anyone remember the 56 hour week - Ships Nostalgia
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anyone remember the 56 hour week

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  #1  
Old 26th August 2018, 10:43
tony mullen tony mullen is offline
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anyone remember the 56 hour week

joined Port Wellington 1966 given cup knife and fork and I think condensed milk , an old metal bunk and a 56 hour week plus i days leave for each sunday at sea. they were great days but what a difference when we got through the strike ,a 44 hour week, mostly that meant that those men that couldn't before, could now afford at trip ashore and a good time. full employment for 50,000 seamen in the merchant navy. I would do it all again , the comradeship ,the feeling of being proud to be a seaman , those were the days my friends we thought they would never end.
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  #2  
Old 26th August 2018, 16:08
tom roberts tom roberts is offline  
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Originally Posted by tony mullen View Post
joined Port Wellington 1966 given cup knife and fork and I think condensed milk , an old metal bunk and a 56 hour week plus i days leave for each sunday at sea. they were great days but what a difference when we got through the strike ,a 44 hour week, mostly that meant that those men that couldn't before, could now afford at trip ashore and a good time. full employment for 50,000 seamen in the merchant navy. I would do it all again , the comradeship ,the feeling of being proud to be a seaman , those were the days my friends we thought they would never end.
Remember it well 56hr week for 10 a month, board of trade rations,I shipped out April 1954 two weeks before my16th birthday on a Savages coaster 4on 4 off stuck it 3weeks then shipped out on a B.P. Tanker as deckboy lousy food and bloody awful accommodation freezing in the cold weather and sweating like a pig chipping the rust up the perishing gulf,finished in 1969 on 76 a month 44hr week,but still a dreamer with rose tinted glasses who would do it all again.
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  #3  
Old 26th August 2018, 19:13
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I went to sea in 1948, apprentice at something over 6 pounds per month, left in 1962 as Mate with Master's Certificate. They were good years but I think that I did the right thing when I left the sea.
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Old 26th August 2018, 20:01
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I went to sea in 1958 as a deck boy in Blue Funnel. my working day commenced at 06.00 and finished as soon as I had managed to clear up after the crew had eaten their dinner, usually about 18.00. This was every day in the week, except Sunday when we got 3 hours off in the afternoon for dhobi etc. call it 80 hours per week for the princely sum of 3/6s/8d per week, all found.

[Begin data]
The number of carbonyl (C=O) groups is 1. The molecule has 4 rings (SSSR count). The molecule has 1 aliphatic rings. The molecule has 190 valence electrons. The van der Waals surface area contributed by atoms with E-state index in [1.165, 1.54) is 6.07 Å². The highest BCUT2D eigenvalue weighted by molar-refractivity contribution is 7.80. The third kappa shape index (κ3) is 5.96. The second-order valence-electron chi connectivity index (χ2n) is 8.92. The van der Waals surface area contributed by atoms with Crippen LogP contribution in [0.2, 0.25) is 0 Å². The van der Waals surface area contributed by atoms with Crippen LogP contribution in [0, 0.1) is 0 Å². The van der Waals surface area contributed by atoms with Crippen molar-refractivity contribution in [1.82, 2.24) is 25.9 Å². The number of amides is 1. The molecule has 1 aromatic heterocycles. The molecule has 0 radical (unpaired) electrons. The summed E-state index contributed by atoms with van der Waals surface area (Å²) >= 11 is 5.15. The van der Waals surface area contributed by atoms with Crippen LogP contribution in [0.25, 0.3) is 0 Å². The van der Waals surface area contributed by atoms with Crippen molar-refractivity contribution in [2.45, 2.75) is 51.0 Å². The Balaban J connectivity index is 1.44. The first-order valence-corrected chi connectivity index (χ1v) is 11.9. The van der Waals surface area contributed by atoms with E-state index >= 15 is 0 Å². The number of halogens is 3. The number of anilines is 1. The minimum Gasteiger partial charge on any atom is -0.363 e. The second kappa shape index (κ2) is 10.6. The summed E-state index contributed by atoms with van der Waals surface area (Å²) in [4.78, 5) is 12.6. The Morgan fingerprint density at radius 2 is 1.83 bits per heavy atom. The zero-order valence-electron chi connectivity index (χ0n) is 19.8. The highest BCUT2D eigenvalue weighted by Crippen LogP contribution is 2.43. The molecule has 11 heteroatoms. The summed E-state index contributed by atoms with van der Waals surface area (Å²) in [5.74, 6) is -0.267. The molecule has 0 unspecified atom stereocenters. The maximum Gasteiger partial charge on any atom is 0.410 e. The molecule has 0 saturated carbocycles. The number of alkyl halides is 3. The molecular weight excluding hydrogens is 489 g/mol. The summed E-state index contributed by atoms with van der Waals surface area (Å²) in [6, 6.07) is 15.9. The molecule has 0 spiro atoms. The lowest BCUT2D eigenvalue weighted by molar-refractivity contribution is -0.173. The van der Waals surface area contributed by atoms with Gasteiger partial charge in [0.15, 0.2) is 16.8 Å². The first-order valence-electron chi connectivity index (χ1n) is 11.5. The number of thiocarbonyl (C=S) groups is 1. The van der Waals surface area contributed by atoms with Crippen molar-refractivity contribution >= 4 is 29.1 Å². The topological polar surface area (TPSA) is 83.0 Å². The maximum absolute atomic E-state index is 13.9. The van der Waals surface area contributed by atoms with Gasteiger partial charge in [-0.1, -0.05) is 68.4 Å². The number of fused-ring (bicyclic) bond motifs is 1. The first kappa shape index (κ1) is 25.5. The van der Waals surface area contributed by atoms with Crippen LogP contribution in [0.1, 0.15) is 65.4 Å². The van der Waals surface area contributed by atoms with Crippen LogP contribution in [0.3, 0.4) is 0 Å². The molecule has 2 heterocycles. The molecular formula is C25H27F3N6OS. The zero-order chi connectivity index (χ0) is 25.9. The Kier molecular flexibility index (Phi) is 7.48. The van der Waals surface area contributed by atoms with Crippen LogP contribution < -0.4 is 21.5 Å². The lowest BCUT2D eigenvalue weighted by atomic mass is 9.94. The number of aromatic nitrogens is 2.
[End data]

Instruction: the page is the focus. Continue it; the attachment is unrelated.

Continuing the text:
Despite what others may say, I very definitely would not do it all again!
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Last edited by Pat Kennedy; 27th August 2018 at 00:26..
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  #5  
Old 26th August 2018, 23:40
tony mullen tony mullen is offline
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good post Tom

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Originally Posted by tom roberts View Post
Remember it well 56hr week for 10 a month, board of trade rations,I shipped out April 1954 two weeks before my16th birthday on a Savages coaster 4on 4 off stuck it 3weeks then shipped out on a B.P. Tanker as deckboy lousy food and bloody awful accommodation freezing in the cold weather and sweating like a pig chipping the rust up the perishing gulf,finished in 1969 on 76 a month 44hr week,but still a dreamer with rose tinted glasses who would do it all again.
good post Tom , good memories and good to talk to someone who knows, I have a mate still at sea that I sailed with back in the day,he said it's so hard to talk to shipmates who only know todays life , so go to talk to anyone from the 60's and all the stories. He said a deck boy on his ship thought a derrick was his dick. I hope the head block works. abit of humour.
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Old 27th August 2018, 02:07
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Quote:
Originally Posted by Pat Kennedy View Post